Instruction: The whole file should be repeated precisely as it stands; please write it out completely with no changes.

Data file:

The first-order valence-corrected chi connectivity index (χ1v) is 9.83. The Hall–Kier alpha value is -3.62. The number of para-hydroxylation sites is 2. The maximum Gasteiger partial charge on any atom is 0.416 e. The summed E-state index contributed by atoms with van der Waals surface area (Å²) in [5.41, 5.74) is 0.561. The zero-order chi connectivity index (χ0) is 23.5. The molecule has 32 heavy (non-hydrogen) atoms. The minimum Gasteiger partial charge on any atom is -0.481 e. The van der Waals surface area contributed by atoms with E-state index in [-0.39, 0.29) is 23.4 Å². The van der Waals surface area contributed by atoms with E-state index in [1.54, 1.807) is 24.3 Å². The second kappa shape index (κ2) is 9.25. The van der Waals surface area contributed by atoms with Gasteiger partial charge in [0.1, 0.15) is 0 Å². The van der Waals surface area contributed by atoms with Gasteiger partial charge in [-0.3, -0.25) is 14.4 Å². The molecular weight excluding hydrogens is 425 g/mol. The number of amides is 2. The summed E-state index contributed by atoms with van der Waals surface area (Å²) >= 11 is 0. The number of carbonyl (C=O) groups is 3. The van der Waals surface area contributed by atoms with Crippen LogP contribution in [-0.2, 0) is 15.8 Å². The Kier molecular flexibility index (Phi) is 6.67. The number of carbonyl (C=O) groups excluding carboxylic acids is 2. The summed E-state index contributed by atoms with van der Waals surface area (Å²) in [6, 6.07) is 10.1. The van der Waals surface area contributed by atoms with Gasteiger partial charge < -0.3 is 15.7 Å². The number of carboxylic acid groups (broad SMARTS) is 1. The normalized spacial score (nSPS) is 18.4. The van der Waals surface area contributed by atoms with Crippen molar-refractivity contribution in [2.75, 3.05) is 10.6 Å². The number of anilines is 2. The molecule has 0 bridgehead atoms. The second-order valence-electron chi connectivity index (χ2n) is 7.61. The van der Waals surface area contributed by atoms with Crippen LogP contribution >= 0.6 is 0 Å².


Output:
The first-order valence-corrected chi connectivity index (χ1v) is 9.83. The Hall–Kier alpha value is -3.62. The number of para-hydroxylation sites is 2. The maximum Gasteiger partial charge on any atom is 0.416 e. The summed E-state index contributed by atoms with van der Waals surface area (Å²) in [5.41, 5.74) is 0.561. The zero-order chi connectivity index (χ0) is 23.5. The molecule has 32 heavy (non-hydrogen) atoms. The minimum Gasteiger partial charge on any atom is -0.481 e. The van der Waals surface area contributed by atoms with E-state index in [-0.39, 0.29) is 23.4 Å². The van der Waals surface area contributed by atoms with E-state index in [1.54, 1.807) is 24.3 Å². The second kappa shape index (κ2) is 9.25. The van der Waals surface area contributed by atoms with Gasteiger partial charge in [0.1, 0.15) is 0 Å². The van der Waals surface area contributed by atoms with Gasteiger partial charge in [-0.3, -0.25) is 14.4 Å². The molecular weight excluding hydrogens is 425 g/mol. The number of amides is 2. The summed E-state index contributed by atoms with van der Waals surface area (Å²) >= 11 is 0. The number of carbonyl (C=O) groups is 3. The van der Waals surface area contributed by atoms with Crippen LogP contribution in [-0.2, 0) is 15.8 Å². The Kier molecular flexibility index (Phi) is 6.67. The number of carbonyl (C=O) groups excluding carboxylic acids is 2. The summed E-state index contributed by atoms with van der Waals surface area (Å²) in [6, 6.07) is 10.1. The van der Waals surface area contributed by atoms with Gasteiger partial charge < -0.3 is 15.7 Å². The number of carboxylic acid groups (broad SMARTS) is 1. The normalized spacial score (nSPS) is 18.4. The van der Waals surface area contributed by atoms with Crippen molar-refractivity contribution in [2.75, 3.05) is 10.6 Å². The number of anilines is 2. The molecule has 0 bridgehead atoms. The second-order valence-electron chi connectivity index (χ2n) is 7.61. The van der Waals surface area contributed by atoms with Crippen LogP contribution >= 0.6 is 0 Å².